- Organizational and business coaching
In this type of coaching the focus is on helping business owners and entrepreneurs in identifying their goals, find the roadmap and obtain those goals, and boost the overall performance of the organization. When business owners tend to perform better the organization will also improve. Many organizations take advantage of organizational coaching to achieve strategic objectives, enhance leadership capability and create cultural change.
- Performance coaching
Performance coaches stand with employees within organizations who need to improve their work performance. Often, performance coaching is given regardless of level or job title. It can also be given as a result of performance appraisal results.
- Leadership coaching
Leadership coaching is a developmental process in which the coach and the leader will go through a tailored coaching approach to achieve the desired goals and help them become effective leaders. It can be given to an individual contributor, manager or senior manager to improve their leadership skills.
The GROW Model
The GROW model is one of the most widely-used models for coaching by executive coaches in corporate settings. GROW is an acronym that stands for Goal, Reality, Options/Obstacles, and Will/Way Forward. Many executive coaches around the globe have used the GROW model since the 1980s. As a whole, coaching is about discovering the client’s perspective and reality, setting goals or objectives, finding different points of view or options and selecting the right course of action to reach the desired goals.
How is executive coaching different from other practices?
As mentioned above, coaching is different from counseling or mentoring. It does not include therapeutic outcomes as expected in counseling. Counseling is generally defined as ‘professional guidance of the individual by utilizing psychological methods, especially in collecting case history data, using various techniques of the personal interview, and testing interests and aptitudes.’ Coaching is future-oriented while counseling spends a lot of time analyzing the client’s past. Mentoring is a self-directed activity where the mentor will guide the mentee.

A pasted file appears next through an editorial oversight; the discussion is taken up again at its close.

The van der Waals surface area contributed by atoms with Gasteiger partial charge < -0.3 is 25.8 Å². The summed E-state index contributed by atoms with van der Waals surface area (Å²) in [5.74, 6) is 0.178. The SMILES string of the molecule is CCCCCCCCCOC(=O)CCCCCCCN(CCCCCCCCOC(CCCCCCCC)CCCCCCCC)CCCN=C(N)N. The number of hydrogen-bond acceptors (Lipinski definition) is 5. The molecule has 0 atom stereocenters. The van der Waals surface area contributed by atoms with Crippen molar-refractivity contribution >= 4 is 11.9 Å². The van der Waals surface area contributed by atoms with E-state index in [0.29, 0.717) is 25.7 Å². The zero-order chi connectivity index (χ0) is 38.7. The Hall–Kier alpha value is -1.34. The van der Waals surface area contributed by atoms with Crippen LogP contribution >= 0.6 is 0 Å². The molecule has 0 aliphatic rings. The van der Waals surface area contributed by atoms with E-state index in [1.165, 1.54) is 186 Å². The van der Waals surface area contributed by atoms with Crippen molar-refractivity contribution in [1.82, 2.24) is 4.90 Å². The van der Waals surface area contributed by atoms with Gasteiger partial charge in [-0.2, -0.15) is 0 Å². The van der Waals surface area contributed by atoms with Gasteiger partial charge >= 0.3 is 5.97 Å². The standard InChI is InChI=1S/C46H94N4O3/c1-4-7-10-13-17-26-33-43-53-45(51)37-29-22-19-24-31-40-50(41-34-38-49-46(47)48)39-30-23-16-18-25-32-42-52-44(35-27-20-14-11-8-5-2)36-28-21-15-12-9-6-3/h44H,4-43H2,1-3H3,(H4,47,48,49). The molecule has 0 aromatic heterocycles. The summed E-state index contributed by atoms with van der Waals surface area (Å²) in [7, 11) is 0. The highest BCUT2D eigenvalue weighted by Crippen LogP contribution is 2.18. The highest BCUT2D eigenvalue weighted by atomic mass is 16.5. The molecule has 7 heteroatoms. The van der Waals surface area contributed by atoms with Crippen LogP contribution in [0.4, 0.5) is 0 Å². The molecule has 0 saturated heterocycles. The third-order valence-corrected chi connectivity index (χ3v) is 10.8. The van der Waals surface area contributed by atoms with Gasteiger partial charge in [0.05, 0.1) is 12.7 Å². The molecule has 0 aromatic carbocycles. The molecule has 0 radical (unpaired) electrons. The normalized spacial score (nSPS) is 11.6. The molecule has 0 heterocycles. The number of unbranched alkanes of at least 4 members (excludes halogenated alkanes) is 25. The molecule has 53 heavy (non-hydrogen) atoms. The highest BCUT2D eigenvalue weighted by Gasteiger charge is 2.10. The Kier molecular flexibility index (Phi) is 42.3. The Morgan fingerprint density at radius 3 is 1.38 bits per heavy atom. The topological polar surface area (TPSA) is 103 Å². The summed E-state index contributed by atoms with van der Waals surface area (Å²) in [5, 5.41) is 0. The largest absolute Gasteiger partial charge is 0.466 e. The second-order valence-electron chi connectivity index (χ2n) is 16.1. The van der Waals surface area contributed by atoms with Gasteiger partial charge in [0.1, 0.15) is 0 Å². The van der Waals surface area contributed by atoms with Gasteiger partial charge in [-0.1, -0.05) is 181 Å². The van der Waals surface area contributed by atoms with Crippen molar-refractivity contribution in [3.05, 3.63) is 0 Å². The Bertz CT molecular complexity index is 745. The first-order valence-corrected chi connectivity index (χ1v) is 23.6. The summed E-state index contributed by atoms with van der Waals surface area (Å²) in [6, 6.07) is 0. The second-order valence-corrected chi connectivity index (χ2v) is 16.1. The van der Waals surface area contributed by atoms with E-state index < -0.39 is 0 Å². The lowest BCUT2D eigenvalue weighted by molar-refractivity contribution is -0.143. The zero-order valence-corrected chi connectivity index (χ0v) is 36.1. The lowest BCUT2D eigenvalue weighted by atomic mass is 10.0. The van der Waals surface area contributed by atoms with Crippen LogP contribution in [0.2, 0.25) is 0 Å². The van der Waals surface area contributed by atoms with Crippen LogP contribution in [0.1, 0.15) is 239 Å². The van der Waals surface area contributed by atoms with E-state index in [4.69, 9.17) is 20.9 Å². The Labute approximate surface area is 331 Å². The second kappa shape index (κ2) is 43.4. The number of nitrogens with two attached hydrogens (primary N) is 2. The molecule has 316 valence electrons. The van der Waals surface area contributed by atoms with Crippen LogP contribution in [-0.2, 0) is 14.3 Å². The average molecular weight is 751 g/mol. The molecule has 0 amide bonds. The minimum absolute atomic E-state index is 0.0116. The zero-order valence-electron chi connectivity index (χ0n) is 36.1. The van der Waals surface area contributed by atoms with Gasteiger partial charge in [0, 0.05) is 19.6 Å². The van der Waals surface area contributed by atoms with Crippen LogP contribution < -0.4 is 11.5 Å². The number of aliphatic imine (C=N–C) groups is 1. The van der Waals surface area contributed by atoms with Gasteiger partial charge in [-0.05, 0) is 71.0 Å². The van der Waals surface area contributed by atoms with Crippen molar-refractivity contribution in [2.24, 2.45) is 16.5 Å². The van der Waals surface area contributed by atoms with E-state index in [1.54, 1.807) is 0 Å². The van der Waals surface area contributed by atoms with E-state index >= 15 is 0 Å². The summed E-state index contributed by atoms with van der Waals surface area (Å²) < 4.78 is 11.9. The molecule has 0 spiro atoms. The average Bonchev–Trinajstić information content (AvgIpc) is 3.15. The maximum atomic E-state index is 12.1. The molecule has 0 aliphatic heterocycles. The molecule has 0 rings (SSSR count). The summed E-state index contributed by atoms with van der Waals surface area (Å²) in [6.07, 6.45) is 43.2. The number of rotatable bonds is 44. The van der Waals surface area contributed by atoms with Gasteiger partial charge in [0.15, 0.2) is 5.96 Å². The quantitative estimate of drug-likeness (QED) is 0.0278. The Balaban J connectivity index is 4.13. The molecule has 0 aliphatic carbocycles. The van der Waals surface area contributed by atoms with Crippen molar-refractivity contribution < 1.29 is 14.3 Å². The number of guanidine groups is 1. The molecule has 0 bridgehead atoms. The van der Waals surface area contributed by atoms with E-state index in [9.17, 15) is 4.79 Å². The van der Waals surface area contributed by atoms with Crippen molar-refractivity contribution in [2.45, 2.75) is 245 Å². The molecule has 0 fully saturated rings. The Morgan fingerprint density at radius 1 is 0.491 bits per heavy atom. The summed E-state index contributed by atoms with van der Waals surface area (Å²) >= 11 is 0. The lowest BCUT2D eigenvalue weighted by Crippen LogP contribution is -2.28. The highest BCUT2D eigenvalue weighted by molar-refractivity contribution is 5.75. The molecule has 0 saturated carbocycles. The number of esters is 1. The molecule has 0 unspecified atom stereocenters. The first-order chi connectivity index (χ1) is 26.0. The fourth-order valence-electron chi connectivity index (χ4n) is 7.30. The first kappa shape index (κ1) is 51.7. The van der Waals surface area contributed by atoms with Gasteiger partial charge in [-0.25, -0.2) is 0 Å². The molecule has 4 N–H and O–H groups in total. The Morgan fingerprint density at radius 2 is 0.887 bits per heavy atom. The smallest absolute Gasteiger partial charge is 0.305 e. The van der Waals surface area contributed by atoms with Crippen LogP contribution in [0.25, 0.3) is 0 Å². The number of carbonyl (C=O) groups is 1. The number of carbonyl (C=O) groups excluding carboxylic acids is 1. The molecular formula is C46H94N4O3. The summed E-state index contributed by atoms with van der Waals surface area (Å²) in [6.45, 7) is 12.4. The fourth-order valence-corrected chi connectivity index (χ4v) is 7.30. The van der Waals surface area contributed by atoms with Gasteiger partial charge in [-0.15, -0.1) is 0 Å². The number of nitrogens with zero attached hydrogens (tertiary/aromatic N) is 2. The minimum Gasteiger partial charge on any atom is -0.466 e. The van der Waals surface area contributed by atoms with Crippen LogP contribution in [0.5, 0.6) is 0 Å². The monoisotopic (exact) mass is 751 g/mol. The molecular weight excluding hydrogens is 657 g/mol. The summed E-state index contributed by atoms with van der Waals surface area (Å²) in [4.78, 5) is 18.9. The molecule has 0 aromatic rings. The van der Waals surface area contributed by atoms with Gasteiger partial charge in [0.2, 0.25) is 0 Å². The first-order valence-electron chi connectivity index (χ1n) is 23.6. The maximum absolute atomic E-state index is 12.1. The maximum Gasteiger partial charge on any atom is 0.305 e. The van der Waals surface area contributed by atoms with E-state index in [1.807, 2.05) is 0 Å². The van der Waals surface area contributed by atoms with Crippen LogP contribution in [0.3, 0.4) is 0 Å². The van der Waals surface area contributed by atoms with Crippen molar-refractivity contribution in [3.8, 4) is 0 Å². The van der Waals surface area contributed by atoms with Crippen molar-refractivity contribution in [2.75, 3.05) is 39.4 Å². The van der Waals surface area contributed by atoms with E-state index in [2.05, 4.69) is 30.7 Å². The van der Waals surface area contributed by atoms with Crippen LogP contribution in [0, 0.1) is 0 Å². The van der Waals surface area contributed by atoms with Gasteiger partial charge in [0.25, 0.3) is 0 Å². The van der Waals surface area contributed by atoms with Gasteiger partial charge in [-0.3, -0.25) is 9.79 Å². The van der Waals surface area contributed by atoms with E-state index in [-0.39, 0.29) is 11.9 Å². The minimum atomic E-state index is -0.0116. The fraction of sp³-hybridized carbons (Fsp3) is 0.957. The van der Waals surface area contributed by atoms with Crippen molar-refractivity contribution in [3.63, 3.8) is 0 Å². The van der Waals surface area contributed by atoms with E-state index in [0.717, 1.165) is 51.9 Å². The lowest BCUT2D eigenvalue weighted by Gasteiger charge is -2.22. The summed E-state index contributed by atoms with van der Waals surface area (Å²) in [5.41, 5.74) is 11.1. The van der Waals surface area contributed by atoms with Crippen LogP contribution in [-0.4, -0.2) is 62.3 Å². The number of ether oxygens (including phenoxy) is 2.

On the other hand, coaching is a true partnership among equals. It is a conversation between the client and coach to help the individual understand their goals, hopes, and curiosities. It does not dig into their past. The individual is empowered to uncover and develop a self-motivated path forward to achieve their goal.
How to become an executive coach?
The executive coaching industry is a booming industry as more global organizations are venturing into introducing executive coaching in their strategy. Hence a career as an executive coach is a promising one. If you are passionate about assisting people to achieve peak performance in life and earn a living out of it, you can opt to become an executive coach. Formal coaching is not required to become an executive coach.
There are many significant benefits of enrolling for coaching certification, though it is not mandatory to becoming an executive coach. A professional coaching certification helps to stand out in the market. It helps boost your reputation and get recognized as a true professional. It also adds legitimacy to your abilities. By participating in a certification program it equips you with the required tools and techniques to be successful as an executive coach. The program helps you to be a part of a wide network of coaches and you will gain access to a wide circle of peers, mentors, and friends.